Another important tip when storing cast iron pans is cleaning them properly beforehand. The best way is to not leave the pans for a long time after using them. Instead, clean the pans right away to prevent the leftover food from sitting on the pan’s surface.

Always wash your cast iron cookware in hot water and no soap. Use a sponge or a non-metal brush to rub the cast iron pan’s surface. Also, don’t soak the utensils in the sink filled with water, as it can lead to rusting very quickly.

If your pan has a lot of stubborn food residual, add some kosher salt and fill it with warm water. Then, wrap a towel around tongs and scrub the pan until the stuck food particles come out. Once done, rinse and dry the pan thoroughly.

7. Dry the Cast Iron Cookware Before Storing

As you know, moisture is the number one enemy of cast iron pans, as it can cause instant rusting. So before storing the pans, you must ensure that they’re completely dry. Use a clean, dry towel to wipe off excess moisture from the pan.

To be more sure, you can also put the pan on the stovetop at low heat. Let it heat for a few minutes and turn off the heat when no water droplet is left on the pan. To prevent rust, you should also season the pan with lard, oil, or grease. Remember to cool off the pan before storing it.

stacked black cooking pan
Image Credit: stina_magnus, Pixabay

8. Remove Rust From the Pan

Sometimes, rusting in cast iron pans becomes inevitable, no matter how hard you try to prevent it. These utensils are made to last for years, so you can easily remove rust.

If your cast iron pan shows initial signs of rusting, you should not ignore them and try to find a solution. Of course, throwing the pan won’t be the ideal choice. So, what options do you have? Here are a few effective ones:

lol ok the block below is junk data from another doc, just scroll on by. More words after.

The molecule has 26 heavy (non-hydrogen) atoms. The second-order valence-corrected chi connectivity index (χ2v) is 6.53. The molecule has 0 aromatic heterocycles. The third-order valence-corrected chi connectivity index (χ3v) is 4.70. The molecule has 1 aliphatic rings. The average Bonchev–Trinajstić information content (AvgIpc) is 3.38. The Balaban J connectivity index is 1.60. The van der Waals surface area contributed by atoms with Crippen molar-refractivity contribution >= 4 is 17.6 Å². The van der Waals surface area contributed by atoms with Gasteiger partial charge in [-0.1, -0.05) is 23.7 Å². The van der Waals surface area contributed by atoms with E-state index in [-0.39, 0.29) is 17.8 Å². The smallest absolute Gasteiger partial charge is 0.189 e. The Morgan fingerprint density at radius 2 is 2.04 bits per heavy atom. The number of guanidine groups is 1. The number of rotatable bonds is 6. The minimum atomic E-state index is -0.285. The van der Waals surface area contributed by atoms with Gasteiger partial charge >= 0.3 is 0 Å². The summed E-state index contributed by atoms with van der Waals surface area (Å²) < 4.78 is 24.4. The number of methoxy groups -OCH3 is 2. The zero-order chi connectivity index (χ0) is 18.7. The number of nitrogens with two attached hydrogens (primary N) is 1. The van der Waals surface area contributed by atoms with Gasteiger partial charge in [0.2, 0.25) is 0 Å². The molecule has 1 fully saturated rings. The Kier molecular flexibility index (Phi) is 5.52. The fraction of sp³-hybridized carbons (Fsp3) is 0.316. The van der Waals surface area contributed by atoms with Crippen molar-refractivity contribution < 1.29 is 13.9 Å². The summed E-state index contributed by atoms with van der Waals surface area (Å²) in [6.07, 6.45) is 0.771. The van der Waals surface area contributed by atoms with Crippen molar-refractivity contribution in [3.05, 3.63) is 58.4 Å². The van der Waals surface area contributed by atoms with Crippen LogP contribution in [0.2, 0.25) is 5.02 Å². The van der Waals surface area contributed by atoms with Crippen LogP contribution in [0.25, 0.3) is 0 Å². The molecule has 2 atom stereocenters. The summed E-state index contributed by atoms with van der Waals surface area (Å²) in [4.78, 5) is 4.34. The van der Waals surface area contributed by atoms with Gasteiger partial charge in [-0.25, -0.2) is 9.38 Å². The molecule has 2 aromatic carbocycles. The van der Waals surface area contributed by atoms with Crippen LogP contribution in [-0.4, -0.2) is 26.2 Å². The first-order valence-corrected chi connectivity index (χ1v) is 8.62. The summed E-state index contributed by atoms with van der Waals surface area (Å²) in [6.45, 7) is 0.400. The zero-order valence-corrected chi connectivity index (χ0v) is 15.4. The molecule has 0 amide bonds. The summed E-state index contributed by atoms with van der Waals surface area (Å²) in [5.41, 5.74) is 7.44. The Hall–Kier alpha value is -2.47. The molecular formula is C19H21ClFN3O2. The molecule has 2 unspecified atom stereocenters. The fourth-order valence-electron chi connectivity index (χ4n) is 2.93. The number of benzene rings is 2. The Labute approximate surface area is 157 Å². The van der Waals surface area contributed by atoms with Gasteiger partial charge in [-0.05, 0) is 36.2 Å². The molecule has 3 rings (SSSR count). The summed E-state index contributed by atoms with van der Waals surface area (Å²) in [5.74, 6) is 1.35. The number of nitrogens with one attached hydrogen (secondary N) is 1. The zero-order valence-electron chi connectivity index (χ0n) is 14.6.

Soak the Pan in Vinegar

Vinegar is a valuable ingredient used to remove stubborn stains from different surfaces. Fortunately, it can also remove rust from your cast iron pans. All you have to do is mix equal parts of water and white vinegar in a tub, bucket, or sink and soak the pan. Leave the pan for a few hours.

Keep checking the pan after every hour. Once you see zero or minimal signs of rusting, remove the pan from the vinegar mixture. Rinse it thoroughly with water and pat dry before storing.

You need to be extra careful when removing rust from your pan with vinegar. That is because if you leave the pan in the mixture even after the rust is gone, the vinegar can eat into the cast iron pan’s surface. You don’t want that!

Scrub Leftover Rust With Soap

As mentioned above, soap should never be used on cast iron cookware. But when used carefully, it can easily scrub out any leftover particles after the vinegar rust removal technique. You can also use a mild detergent and warm water solution for scrubbing.

Make sure to do the entire procedure with your hands. Never put the pan in the dishwasher. Instead, a steel wool or green scrub pad would work amazingly in removing stubborn particles. Once you’re done with scrubbing, dry the pan completely with a towel.

Re-Season the Pan

If you have previously performed the vinegar soak and soap methods, you will see that your cast iron pan’s seasoning has been removed. So, it’s recommended to re-season your pan after removing rust.

Re-seasoning methods typically differ depending on the type and size of your cookware. You should research your cast iron pan beforehand. However, you can use aluminum foil or oil to re-season your cast iron pans.

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You should know how to store cast iron pans to extend their lifetime and make them look clean as new. The most important thing to remember is to dry the pan before storing them in a cool, dry place. You should also put towels between the pans when stacking them after washing them. This will prevent rusting for a long time.

However, if your pan has signs of rusting, you can remove them by soaking the pan in the vinegar mixture. Lastly, ensure that your cast iron pan is seasoned with oil, lard, or grease to prevent damage.

Featured Image Credit: Ernest_Roy, Pixabay